Students walk out April 29 in support of law enforcement


Photo by Morgan Delaney

Students gathered outside of the high school to support law enforcement, while they held thin blue line flags. Counter-protesters stood across from them, and they held a flag along with cardboard signs.

Morgan Delaney, Online Editor

Editor’s Note:

As an Editorial Board, we struggled with how to approach this issue and the events that have transpired over the past month, especially as it relates to social justice and how it impacts our school community.

Nonetheless, we knew that these events were necessary to report, important, and emotional for everyone involved. We do not want to take sides, nor endorse one ideology over the other, but still do our best to give equal coverage.

We  do our best to report the facts and the stories, as we saw them happen.


Local high school students walked out of school April 29 to show support to law enforcement. Administrators granted them 20 minutes to leave class and hold a peaceful gathering, where they held thin blue line and American flags. Students were followed by peers counter-protesting.

The students involved in the walkout believe that police need to be thanked and appreciated within the community. These men and women choose to protect their fellow citizens by risking their lives everyday when they put on their uniforms.

“To me, backing the blue is personal. I have two police officers in my family and I know they have been struggling. Many of my friends have police officers in their families…they wake up every morning risking their lives for people they don’t even know. Our law enforcement officers will always be heroes in my mind,” junior Trent Tillett said.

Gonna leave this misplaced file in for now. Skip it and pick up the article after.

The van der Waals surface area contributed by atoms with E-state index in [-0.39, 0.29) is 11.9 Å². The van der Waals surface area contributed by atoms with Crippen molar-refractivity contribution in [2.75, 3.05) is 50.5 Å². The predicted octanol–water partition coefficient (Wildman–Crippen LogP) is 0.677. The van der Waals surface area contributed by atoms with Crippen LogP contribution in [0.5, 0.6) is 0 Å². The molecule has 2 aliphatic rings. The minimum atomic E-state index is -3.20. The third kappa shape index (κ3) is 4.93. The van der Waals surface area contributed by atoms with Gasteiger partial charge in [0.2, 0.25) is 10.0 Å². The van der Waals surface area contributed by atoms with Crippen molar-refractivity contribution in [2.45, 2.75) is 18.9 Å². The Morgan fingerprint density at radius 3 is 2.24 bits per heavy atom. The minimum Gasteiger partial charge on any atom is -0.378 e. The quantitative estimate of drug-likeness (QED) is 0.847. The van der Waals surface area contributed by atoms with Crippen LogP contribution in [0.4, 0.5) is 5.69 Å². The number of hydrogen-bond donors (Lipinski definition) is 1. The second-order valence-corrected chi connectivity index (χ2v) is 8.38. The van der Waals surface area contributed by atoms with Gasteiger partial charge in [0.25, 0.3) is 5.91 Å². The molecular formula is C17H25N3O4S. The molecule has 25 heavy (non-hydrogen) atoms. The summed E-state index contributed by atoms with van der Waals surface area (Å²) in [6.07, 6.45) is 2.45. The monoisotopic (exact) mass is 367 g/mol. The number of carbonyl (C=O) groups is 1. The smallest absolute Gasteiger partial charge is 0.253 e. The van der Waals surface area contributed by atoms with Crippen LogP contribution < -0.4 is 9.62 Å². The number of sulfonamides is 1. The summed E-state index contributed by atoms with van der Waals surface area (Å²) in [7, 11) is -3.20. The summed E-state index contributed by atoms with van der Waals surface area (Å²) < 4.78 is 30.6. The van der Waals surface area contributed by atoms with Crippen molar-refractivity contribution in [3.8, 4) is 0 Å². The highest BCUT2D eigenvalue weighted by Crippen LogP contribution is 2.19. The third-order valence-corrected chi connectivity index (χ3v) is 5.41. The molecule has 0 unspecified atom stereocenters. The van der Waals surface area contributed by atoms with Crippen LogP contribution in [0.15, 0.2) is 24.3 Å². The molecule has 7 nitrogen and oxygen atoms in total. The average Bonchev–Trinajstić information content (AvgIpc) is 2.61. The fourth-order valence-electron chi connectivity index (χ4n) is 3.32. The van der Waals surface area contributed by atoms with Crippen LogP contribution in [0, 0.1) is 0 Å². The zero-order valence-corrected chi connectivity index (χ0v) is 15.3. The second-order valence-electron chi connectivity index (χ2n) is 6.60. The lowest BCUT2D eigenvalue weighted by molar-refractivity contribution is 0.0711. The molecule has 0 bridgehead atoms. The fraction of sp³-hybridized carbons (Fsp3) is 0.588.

The meaning behind the walkout was to support our brave men and women of law enforcement. We were aiming for the walkout to be seen by police officers in our area so they could see student support and possibly brighten their day.”

— Trent Tillet

The students holding the walkout remained peaceful and stayed true to what the walkout was meant for. They believe law enforcement should be thanked for risking their lives every day and protecting innocent lives.

“The meaning behind the walkout was to support our brave men and women of law enforcement,” Tillet explained.

A few minutes into the walkout, other students counter-protested by disrupting the Back the Blue walkout. Students were caught off guard, and they felt these actions were not fair or respectful.

“It really hurts being called a racist when you know you’re not, and they won’t even hear you out. We let them have their time, their own walk out, and it was really irritating that they were being so horrible towards us and our beliefs,” senior Abby Cronk said.

Some teachers and administrators were present during the entirety of the walkout, and they observed the scene. They tried to remain neutral and not interfere with the walkout, but they talked to students throughout the duration of this time to keep them calm and have their voices be heard. However when students were asked to return to class, tensions escalated.

“…there’s strength in diverse opinions, that’s part of what makes us as a society stronger, so what I hope is that we as a school community can figure out a way to embrace that and that all of our students understand and respect the idea that there’s going to be students who might have different belief systems, but that we can still coexist in a place and recognize that that has the potential to make us all better. That’s a big goal, but that’s what you got to shoot for,” Principal Robert Bach said.

Tillett explained how it was “frustrating to remain silent” while he was being “chanted at and called names.” While walking in the school doors, Tillet described that someone attempted to steal a flag from one of the students involved in the Back the Blue walkout.

Students involved in the Back the Blue walkout felt like they accomplished the main purpose, to show support of law enforcement. 

“We were aiming for the walkout to be seen by police officers in our area so they could see student support and possibly brighten their day,” Tillett said.